Fear of a Black President
As a candidate, Barack Obama said we needed to reckon with race and with America’s original sin, slavery. But as our first black president, he has avoided mention of race almost entirely. In having to be “twice as good” and “half as black,” Obama reveals the false promise and double standard of integration.
Read: The Atlantic
Three lines that really grab you in this piece:
1) “The moment Obama spoke, the case of Trayvon Martin passed out of its national-mourning phase and lapsed into something darker and more familiar—racialized political fodder. The illusion of consensus crumbled.”
2) ”The president’s inability to speak candidly on race cannot be bracketed off from his inability to speak candidly on everything. Race is not simply a portion of the Obama story. It is the lens through which many Americans view all his politics.”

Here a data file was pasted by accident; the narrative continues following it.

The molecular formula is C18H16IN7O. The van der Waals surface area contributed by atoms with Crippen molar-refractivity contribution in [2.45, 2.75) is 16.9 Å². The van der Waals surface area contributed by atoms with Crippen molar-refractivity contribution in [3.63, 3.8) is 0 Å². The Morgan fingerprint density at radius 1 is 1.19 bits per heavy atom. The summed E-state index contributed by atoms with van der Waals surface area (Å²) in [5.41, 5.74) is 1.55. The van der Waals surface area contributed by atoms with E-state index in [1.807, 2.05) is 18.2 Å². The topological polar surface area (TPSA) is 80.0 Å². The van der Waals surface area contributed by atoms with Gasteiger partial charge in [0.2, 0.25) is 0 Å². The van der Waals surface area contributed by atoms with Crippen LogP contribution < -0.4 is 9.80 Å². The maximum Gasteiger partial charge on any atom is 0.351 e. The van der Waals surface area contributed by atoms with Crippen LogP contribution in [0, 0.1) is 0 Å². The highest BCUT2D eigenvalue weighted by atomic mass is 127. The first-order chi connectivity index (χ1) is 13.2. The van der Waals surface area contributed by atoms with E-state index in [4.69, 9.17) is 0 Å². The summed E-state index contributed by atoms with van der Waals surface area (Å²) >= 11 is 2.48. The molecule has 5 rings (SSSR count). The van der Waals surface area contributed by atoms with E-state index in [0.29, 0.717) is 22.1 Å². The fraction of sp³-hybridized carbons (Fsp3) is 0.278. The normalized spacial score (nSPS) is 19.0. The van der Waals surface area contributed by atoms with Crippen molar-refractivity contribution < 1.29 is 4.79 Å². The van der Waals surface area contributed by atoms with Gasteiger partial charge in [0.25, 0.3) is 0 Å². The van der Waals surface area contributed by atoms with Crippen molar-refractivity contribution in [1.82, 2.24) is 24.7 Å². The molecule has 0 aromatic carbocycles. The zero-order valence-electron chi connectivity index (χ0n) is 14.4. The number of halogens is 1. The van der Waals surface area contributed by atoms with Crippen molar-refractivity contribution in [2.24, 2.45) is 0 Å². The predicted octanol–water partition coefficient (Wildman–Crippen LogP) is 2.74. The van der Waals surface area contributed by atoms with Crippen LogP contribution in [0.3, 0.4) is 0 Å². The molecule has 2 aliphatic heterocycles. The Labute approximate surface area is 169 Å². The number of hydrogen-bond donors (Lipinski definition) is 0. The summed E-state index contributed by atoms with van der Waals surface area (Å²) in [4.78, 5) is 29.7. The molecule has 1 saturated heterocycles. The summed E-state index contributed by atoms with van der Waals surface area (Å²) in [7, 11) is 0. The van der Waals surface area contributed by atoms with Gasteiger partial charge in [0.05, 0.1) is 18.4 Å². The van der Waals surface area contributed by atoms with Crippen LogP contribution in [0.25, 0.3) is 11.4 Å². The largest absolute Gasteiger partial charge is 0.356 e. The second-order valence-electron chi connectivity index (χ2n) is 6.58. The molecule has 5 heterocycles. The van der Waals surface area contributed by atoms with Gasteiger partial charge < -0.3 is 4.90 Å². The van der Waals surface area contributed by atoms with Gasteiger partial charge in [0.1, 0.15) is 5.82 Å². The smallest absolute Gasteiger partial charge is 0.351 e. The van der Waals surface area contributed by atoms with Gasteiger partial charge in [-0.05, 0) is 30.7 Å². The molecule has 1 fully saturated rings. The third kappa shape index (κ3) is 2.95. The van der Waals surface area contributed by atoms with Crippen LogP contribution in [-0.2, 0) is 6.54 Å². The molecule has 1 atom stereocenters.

3) Regarding Shirley Sherrod: “In her new memoir, The Courage to Hope, she writes about a different kind of tears: when she discussed her firing with her family, her mother, who’d spent her life facing down racism at its most lethal, simply wept. ‘What will my babies say?,’ Sherrod cried to her husband, referring to their four small granddaughters. ‘How can I explain to my children that I got fired by the first black president?’”